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Photo of teak decking bow with fresh sand out

How to Extend the Life of Teak Decking

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Extend the life of teak decking and protect your investment with regular cleaning, maintenance, and repairs. The ultimate decking choice is teak because of its durability, anti-slip properties, rot resistance, and insulation, and, of course, its beauty. To maximize its value, clean it properly; lightly sand it once each year; and inspect for potential repairs. A properly maintained deck can last 5 to 15 years longer than one that is poorly maintained.


FACT: There are cleaning methods that will sustain a teak deck and ones that will destroy it.

Teak is best cleaned with a soft-bristled brush using fresh or saltwater, and a single-part cleaner, such as the proprietary ECO Cleaners from Teakdecking Systems. These products are MARPOL and Florida Clean Marina certified, to help prevent water pollution.

Proper Cleaning Methods

  1. Wash deck with a single-part cleaner (Teakdecking Systems ECO cleaners) and a soft-bristled brush or scrubbing pad like Scotch-Brite Maroon pad or equivalent, and rinse well. If a single-part cleaner is not available, use dishwashing liquids such as Dawn with a small amount of bleach. Boat soap is okay to use, too, but it has a low pH so it’s important to rinse well.
  2. ALWAYS scrub AGAINST the grain lightly with the soft-bristled brush or scrubbing pad.
  3. Wash often to keep residue from becoming ingrained in the wood.
  4. Clean spills immediately to prevent damage to the teak.

NOTE: Rinsing often with salt water is recommended too. Many boat owners believe this is the best way to maintain and preserve teak, minimizing the use of cleaning agents.

IMPORTANT: Only use soft-bristled brushes or a scrubbing pad. A hard-bristled brush will wear away the softwood and shorten the life of the deck.

Image of dirty and clean teak decking
Before & After Cleaning with Teakdecking Systems ECO Cleaner

Improper Cleaning Methods

Teak is comprised of hard and soft wood. The growth rings of a teak tree form the dark hardwood, and the wood between these rings is the softwood. Therefore, when softwood is destroyed, deep ridges and uneven surfaces are created. Ridges trap debris, mold, and residues.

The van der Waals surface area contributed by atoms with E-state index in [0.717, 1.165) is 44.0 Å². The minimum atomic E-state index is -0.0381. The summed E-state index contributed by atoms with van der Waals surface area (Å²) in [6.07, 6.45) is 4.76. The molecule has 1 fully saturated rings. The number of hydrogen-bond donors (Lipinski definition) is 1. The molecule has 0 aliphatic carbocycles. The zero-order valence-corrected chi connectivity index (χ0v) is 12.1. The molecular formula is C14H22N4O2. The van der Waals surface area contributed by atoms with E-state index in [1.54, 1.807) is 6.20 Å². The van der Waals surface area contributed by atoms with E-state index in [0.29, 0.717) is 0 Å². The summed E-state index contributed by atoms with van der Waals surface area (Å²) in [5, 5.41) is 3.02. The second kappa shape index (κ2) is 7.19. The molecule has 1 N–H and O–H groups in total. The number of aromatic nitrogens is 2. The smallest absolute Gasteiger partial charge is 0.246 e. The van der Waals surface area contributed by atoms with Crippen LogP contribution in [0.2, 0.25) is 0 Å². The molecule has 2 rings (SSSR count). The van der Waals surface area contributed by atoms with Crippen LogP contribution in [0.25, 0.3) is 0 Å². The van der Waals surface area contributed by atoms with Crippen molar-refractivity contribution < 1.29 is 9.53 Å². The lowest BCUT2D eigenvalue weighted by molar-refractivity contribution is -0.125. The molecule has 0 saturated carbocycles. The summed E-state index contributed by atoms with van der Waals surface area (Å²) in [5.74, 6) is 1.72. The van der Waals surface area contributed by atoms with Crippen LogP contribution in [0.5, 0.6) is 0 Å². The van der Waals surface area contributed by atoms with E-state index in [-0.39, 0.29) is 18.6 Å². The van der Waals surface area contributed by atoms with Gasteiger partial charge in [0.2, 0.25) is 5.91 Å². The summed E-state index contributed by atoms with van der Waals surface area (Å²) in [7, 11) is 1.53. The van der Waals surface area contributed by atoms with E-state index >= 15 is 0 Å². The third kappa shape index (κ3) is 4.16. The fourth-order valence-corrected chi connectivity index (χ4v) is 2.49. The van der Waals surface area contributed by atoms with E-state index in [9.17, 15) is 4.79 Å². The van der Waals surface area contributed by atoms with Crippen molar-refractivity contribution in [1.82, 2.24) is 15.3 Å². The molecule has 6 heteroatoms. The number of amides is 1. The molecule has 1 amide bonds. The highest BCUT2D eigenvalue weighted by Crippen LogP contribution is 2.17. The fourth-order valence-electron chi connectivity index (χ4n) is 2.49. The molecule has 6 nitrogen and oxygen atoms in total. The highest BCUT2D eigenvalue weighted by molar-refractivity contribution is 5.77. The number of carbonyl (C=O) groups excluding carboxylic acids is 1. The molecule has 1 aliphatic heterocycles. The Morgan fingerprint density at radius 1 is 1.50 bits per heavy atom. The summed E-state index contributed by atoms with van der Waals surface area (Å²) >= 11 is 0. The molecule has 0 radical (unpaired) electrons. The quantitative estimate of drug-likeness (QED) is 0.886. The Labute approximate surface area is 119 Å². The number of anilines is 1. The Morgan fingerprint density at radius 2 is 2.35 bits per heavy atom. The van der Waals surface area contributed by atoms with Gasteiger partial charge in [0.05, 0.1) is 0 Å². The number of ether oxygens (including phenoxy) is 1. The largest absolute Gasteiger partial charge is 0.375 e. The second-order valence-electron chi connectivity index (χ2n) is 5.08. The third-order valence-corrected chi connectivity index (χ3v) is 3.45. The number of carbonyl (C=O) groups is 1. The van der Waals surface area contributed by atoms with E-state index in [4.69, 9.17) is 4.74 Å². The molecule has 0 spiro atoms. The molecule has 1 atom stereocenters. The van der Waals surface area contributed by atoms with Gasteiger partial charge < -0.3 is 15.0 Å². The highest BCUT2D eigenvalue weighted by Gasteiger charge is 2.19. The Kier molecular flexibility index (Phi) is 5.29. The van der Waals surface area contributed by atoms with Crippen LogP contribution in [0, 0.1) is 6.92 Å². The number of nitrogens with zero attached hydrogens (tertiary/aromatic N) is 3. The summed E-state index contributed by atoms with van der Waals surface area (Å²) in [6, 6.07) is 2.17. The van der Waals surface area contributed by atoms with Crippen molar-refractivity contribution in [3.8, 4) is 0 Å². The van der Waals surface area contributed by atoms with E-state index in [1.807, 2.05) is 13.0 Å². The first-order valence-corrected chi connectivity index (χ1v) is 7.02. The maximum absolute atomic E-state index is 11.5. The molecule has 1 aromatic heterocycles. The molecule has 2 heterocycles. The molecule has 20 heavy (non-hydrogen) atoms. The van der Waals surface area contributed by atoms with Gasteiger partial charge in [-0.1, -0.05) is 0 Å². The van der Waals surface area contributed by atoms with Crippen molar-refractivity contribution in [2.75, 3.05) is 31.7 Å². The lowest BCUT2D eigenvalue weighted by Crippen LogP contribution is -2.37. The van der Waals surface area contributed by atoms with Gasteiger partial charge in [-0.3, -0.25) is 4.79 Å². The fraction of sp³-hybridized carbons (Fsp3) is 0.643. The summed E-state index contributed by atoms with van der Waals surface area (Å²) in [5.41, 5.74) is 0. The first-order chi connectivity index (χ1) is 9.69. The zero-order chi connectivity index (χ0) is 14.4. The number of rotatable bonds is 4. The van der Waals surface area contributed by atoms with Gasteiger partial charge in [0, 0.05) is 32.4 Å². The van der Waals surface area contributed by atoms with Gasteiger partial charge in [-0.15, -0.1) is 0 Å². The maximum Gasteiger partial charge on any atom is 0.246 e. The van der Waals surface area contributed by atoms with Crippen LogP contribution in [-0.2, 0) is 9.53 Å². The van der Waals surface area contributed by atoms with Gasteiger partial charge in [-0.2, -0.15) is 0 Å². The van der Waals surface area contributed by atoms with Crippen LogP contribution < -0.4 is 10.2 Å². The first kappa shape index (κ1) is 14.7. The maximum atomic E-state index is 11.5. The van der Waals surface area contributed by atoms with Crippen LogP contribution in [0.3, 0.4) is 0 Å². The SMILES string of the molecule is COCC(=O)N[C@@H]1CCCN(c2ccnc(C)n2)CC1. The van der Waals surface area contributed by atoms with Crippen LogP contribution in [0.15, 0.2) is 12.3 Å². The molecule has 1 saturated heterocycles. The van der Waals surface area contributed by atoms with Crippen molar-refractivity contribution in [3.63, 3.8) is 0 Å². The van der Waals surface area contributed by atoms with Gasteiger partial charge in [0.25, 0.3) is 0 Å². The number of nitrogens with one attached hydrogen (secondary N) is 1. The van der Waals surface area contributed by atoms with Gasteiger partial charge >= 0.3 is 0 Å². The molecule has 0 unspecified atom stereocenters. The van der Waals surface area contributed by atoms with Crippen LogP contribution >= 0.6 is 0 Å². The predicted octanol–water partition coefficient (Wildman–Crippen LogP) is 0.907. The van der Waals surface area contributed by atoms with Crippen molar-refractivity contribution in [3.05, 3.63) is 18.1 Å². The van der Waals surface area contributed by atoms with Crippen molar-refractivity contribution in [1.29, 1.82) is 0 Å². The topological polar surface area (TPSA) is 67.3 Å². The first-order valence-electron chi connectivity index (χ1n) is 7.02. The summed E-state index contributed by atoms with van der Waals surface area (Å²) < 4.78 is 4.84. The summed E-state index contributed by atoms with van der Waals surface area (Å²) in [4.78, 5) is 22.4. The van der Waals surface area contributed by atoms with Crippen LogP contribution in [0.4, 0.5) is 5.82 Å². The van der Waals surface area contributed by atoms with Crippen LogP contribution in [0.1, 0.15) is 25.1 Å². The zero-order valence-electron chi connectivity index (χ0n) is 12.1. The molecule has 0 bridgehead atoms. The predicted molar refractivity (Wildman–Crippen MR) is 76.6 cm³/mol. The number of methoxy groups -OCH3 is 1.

If a deck has proper care, a tight-grained marine deck constructed of vertical-grain teak will last longer because there is less softwood.

image of teak deck with deep ridges in the wood
Ridges in teak collect dirt and mold as seen in this deck that is ready for replacement

The following products DESTROY the softwood and should never be used for cleaning:

  1. Power-washers
  2. Two-part cleaners (highly-acidic)
  3. Stiff-bristle brushes

CAUTION: Overly aggressive cleaning has the potential to damage the deck too. So, clean gently ONLY when needed.


In addition to proper cleaning, perform an annual light sand-out (best performed by a highly experienced carpenter). A well-done sand-out will remove a thin layer of teak refreshing the surface and make it smooth. The teak’s natural oil is brought back to the surface. Further, the silver patina that naturally develops is removed with a light sand-out. This restores the teak to its original golden color should the owner prefer this look, but a grayed deck offers protection of the wood. Note, a gray deck may be cleaned and its color will not change.

image of freshly sanded teak deck bow of sailboat
Sailboat with a Fresh Sand-Out – Looks like a New Teak Deck

As stated previously, the softwood naturally wears away faster. So, sand-outs keep the surface smooth, minimizing residue build-up in rough surfaces where softwood is worn.

A proper sand-out removes a thin layer of teak (and caulking) evenly,. The skilled carpenter commonly starts with 60 grit and finishes with 80-100 grit, using a dustless sander such as a Festool branded product.

To ensure success, only hire very skilled technicians with quality equipment to perform this task. Seek out professionals who have strong references. (Ask local boatyards for recommendations.) A skilled technician reduces the risk of an uneven sand-out or potential gouges in the wood. Teak is an expensive investment and a bad sand-out will unnecessarily reduce its useful life. Uneven surfaces can create low areas where water can accumulate.

IMPORTANT: Cleaning regularly will minimize the need for sanding.


Inspect decks for loose caulking or gaps. Look for missing or detached caulking which could allow water penetration. If no failures are visible, wet the deck. As the deck dries, look for areas that may stay wet longer than the surrounding teak. This is where failures may exist.

Repair missing or detached caulking immediately to prevent damage.

image of caulk removal from a teak deck
Caulking Repairs are Often Necessary

Remove and re-caulk cracked or hardened caulking. Caulking must be flexible to allow the deck to expand and contract.


  • Store boats under cover when possible
  • Bows and swim platforms often experience the most weather damage and require more maintenance, so protect these areas if possible
  • Create and adhere to a regular cleaning and maintenance program
  • Make repairs immediately

Enjoy the beauty and functionality of a teak deck, and contact us with questions about how to extend the life of teak decking or read these articles:

How to Assess Teak Decking Quality

How to Inspect Teak Deck Caulking and Seams


941-756-0600 and press “1”

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